The ability to perceive and recognise a reflected mirror image as self (mirror self-recognition, MSR) is considered a hallmark of cognition across species. Although MSR has been reported in mammals and birds, it is not known to occur in any other major taxon. A factor potentially limiting the ability to test for MSR is that the established assay for MSR, the mark test, shows an interpretation bias towards animals with the dexterity (or limbs) required to touch a mark. Here, we show that the cleaner wrasse fish, Labroides dimidiatus, passes through all phases of the mark test: (i) social reactions towards the reflection, (ii) repeated idiosyncratic behaviours towards the mirror (contingency testing), and (iii) frequent observation of their reflection. When subsequently provided with a coloured tag, individuals attempt to remove the mark in the presence of a mirror but show no response towards transparent marks, or to coloured marks in the absence of a mirror. This remarkable finding presents a challenge to our interpretation of the mark test – do we accept that these behavioural responses in the mark test, which are taken as evidence of self-recognition in other species, mean that fish are self-aware? Or do we conclude that these behavioural patterns have a basis in a cognitive process other than self-recognition? If the former, what does this mean for our understanding of animal intelligence? If the latter, what does this mean for our application and interpretation of the mark test as a metric for animal cognitive abilities?
4,300 downloads animal behavior and cognition
Benedict C Jones, Amanda C Hahn, Claire I Fisher, Hongyi Wang, Michal Kandrik, Chengyang Han, Vanessa Fasolt, Danielle Morrison, Anthony J Lee, Iris J Holzleitner, Kieran J O’Shea, Craig Roberts, Anthony C Little, Lisa M DeBruine
Although widely cited as strong evidence that sexual selection has shaped human facial attractiveness judgments, evidence that preferences for masculine characteristics in men's faces are related to women's hormonal status is equivocal and controversial. Consequently, we conducted the largest ever longitudinal study of the hormonal correlates of women's preferences for facial masculinity (N=584). Analyses showed no compelling evidence that preferences for facial masculinity were related to changes in women's salivary steroid hormone levels. Furthermore, both within-subject and between-subject comparisons showed no evidence that oral contraceptive use decreased masculinity preferences. However, women generally preferred masculinized over feminized versions of men's faces, particularly when assessing men's attractiveness for short-term, rather than long-term, relationships. Our results do not support the hypothesized link between women's preferences for facial masculinity and their hormonal status.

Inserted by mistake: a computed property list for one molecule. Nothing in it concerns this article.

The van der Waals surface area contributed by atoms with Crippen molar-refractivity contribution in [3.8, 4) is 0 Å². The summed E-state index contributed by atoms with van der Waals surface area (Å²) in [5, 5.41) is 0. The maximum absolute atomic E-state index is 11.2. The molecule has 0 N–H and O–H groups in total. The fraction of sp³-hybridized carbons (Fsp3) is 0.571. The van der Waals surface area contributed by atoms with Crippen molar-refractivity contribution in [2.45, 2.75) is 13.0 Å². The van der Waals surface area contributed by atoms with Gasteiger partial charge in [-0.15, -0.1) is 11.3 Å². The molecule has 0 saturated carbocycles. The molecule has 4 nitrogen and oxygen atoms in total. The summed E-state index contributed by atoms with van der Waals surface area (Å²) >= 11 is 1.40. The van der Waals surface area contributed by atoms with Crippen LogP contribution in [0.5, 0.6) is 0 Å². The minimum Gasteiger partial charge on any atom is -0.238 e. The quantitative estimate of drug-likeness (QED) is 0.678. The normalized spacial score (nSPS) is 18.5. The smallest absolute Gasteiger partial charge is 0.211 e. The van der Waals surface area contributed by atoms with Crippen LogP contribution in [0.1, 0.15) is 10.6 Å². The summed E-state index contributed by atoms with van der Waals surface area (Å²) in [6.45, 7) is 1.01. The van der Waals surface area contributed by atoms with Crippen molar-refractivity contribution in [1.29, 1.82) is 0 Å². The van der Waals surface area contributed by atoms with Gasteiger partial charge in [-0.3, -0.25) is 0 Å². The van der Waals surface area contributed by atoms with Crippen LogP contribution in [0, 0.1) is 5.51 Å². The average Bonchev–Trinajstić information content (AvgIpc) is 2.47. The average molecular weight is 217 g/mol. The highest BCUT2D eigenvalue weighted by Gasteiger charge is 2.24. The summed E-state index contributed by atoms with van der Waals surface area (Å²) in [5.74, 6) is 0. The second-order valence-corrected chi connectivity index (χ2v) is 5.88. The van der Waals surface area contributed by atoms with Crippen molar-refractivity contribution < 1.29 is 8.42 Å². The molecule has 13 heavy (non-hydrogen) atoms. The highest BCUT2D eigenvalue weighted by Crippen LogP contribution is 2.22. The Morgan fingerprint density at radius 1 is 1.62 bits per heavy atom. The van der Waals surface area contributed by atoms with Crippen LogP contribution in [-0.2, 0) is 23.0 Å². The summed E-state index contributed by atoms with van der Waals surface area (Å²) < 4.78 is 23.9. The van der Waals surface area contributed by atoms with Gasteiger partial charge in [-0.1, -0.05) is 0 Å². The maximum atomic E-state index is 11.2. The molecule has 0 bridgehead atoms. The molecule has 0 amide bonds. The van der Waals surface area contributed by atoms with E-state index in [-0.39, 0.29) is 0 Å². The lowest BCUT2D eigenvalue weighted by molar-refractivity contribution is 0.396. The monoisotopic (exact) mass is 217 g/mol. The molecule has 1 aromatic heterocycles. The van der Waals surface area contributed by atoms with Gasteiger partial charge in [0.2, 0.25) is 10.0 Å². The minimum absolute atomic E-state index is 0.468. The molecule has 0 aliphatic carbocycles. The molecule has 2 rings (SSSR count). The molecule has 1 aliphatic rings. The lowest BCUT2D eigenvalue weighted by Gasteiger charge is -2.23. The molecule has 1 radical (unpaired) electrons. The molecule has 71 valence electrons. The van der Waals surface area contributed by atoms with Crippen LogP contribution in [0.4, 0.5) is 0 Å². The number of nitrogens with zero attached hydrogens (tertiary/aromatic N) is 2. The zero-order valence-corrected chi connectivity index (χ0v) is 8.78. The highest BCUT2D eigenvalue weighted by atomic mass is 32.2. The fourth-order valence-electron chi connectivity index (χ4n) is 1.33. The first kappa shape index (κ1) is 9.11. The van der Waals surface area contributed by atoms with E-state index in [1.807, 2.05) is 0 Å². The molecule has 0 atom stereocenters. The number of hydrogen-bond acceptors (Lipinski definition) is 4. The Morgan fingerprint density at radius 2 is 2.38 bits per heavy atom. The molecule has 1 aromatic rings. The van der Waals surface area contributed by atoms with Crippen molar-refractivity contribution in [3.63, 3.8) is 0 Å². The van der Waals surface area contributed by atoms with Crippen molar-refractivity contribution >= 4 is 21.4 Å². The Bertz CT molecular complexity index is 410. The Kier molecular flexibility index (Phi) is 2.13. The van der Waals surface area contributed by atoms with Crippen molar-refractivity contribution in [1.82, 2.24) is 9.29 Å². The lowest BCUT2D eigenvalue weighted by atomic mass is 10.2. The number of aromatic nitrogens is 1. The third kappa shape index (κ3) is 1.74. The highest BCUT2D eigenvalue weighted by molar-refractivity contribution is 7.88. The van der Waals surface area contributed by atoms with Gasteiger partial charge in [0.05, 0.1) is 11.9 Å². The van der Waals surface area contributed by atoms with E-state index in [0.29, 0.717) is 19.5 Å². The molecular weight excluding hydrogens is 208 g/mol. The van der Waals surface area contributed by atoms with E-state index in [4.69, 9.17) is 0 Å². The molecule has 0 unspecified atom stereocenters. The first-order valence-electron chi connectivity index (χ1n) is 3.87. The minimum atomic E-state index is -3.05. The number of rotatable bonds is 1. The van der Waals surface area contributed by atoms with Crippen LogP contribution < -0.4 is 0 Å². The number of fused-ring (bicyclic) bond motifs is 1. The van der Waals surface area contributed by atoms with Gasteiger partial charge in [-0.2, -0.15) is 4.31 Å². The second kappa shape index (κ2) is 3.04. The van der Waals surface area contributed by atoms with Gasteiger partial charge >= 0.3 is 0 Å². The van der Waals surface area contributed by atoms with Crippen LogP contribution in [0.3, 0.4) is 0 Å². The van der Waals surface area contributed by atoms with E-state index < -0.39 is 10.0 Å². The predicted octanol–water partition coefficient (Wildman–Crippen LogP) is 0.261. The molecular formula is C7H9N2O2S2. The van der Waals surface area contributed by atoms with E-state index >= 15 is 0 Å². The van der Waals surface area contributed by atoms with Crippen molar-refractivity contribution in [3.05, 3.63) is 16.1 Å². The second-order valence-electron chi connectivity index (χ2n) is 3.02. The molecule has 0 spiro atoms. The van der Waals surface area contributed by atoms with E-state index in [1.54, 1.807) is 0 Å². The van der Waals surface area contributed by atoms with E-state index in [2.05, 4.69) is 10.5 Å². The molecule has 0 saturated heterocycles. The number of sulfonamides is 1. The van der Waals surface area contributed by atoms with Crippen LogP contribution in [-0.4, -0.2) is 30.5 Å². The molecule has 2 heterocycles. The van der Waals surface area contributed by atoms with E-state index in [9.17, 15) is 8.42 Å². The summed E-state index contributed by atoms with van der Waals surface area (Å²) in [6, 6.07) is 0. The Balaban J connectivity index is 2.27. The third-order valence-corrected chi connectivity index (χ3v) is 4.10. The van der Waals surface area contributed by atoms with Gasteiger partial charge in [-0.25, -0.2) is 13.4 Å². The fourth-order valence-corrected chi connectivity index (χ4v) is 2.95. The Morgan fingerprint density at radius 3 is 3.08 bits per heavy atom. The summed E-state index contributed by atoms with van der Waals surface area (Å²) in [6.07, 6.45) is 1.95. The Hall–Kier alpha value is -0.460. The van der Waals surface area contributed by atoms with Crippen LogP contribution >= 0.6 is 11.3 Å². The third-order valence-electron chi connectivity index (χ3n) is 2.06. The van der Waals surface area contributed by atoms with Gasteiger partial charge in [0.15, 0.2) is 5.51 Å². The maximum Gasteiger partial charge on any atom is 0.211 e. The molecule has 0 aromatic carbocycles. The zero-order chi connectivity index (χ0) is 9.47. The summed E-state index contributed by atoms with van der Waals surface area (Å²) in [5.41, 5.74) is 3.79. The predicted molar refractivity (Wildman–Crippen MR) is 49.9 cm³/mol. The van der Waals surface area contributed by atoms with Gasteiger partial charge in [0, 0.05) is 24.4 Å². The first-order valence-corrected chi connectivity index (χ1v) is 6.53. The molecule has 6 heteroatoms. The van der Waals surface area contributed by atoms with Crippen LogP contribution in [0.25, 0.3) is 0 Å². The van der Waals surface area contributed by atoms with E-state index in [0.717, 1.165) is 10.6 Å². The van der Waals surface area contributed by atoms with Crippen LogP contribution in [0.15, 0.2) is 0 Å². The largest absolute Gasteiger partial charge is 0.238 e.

4,270 downloads animal behavior and cognition
There is a growing number of dogs kept as companion animals, and the methods by which they are trained range broadly from those using mostly positive punishment and negative reinforcement (aversive-based methods) to those using primarily positive reinforcement (reward-based methods). Although the use of aversive-based methods has been strongly criticized for negatively affecting dog welfare, these claims do not find support in solid scientific evidence. Previous research on the subject lacks companion dog-focused research, investigation of the entire range of aversive-based techniques (beyond shock-collars), objective measures of welfare, and long-term welfare studies. The aim of the present study was to perform a comprehensive evaluation of the short- and long-term effects of aversive- and reward-based training methods on companion dog welfare. Ninety-two companion dogs were recruited from three reward-based (Group Reward, n=42) and four aversive-based (Group Aversive, n=50) dog training schools. For the short-term welfare assessment, dogs were video recorded for three training sessions and six saliva samples were collected, three at home (baseline levels) and three after the training sessions (post-training levels). Video recordings were then used to examine the frequency of stress-related behaviors (e.g., lip lick, yawn) and the overall behavioral state of the dog (e.g., tense, relaxed), and saliva samples were analyzed for cortisol concentration. For the long-term welfare assessment, dogs performed a cognitive bias task. Dogs from Group Aversive displayed more stress-related behaviors, spent more time in tense and low behavioral states and more time panting during the training sessions, showed higher elevations in cortisol levels after training and were more ‘pessimistic’ in the cognitive bias task than dogs from Group Reward. These findings indicate that the use of aversive-based methods compromises the welfare of companion dogs in both the short- and the long-term.
4,196 downloads animal behavior and cognition
Behavior is a unifying organismal process where genes, neural function, anatomy and environment converge and interrelate. Here we review the current state and discuss the future impact of accelerating advances in technology for behavioral studies, focusing on rodents as an exemplar. We frame our perspective in three dimensions: degree of experimental constraint, dimensionality of data, and level of description. We argue that "big behavioral data" presents challenges proportionate to its promise and describe how these challenges might be met through opportunities afforded by the two rival conceptual legacies of 20th century behavioral science, ethology and psychology. We conclude that although "more is not necessarily better", copious, quantitative and open behavioral data has the potential to transform and unify these two disciplines and to solidify the foundations of others, including neuroscience, but only if the development of novel theoretical frameworks and improved experimental designs matches the technological progress.